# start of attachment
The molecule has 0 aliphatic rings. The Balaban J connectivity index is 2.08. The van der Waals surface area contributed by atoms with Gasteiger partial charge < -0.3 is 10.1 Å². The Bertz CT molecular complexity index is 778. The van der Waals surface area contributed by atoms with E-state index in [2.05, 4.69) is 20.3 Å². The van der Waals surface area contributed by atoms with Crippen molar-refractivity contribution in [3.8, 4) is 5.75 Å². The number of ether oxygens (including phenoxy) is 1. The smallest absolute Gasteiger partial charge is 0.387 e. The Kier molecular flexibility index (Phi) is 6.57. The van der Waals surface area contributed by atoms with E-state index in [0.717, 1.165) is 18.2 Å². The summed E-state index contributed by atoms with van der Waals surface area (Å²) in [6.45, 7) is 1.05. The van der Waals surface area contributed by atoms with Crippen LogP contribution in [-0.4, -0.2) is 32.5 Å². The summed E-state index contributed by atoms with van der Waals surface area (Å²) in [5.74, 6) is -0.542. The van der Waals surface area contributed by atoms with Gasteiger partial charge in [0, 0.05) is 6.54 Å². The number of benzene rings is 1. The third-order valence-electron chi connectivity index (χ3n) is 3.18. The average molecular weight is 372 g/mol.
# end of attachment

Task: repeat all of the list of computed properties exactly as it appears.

The molecule has 0 aliphatic rings. The Balaban J connectivity index is 2.08. The van der Waals surface area contributed by atoms with Gasteiger partial charge < -0.3 is 10.1 Å². The Bertz CT molecular complexity index is 778. The van der Waals surface area contributed by atoms with E-state index in [2.05, 4.69) is 20.3 Å². The van der Waals surface area contributed by atoms with Crippen molar-refractivity contribution in [3.8, 4) is 5.75 Å². The number of ether oxygens (including phenoxy) is 1. The smallest absolute Gasteiger partial charge is 0.387 e. The Kier molecular flexibility index (Phi) is 6.57. The van der Waals surface area contributed by atoms with E-state index in [0.717, 1.165) is 18.2 Å². The summed E-state index contributed by atoms with van der Waals surface area (Å²) in [6.45, 7) is 1.05. The van der Waals surface area contributed by atoms with Crippen LogP contribution in [-0.4, -0.2) is 32.5 Å². The summed E-state index contributed by atoms with van der Waals surface area (Å²) in [5.74, 6) is -0.542. The van der Waals surface area contributed by atoms with Gasteiger partial charge in [0, 0.05) is 6.54 Å². The number of benzene rings is 1. The third-order valence-electron chi connectivity index (χ3n) is 3.18. The average molecular weight is 372 g/mol.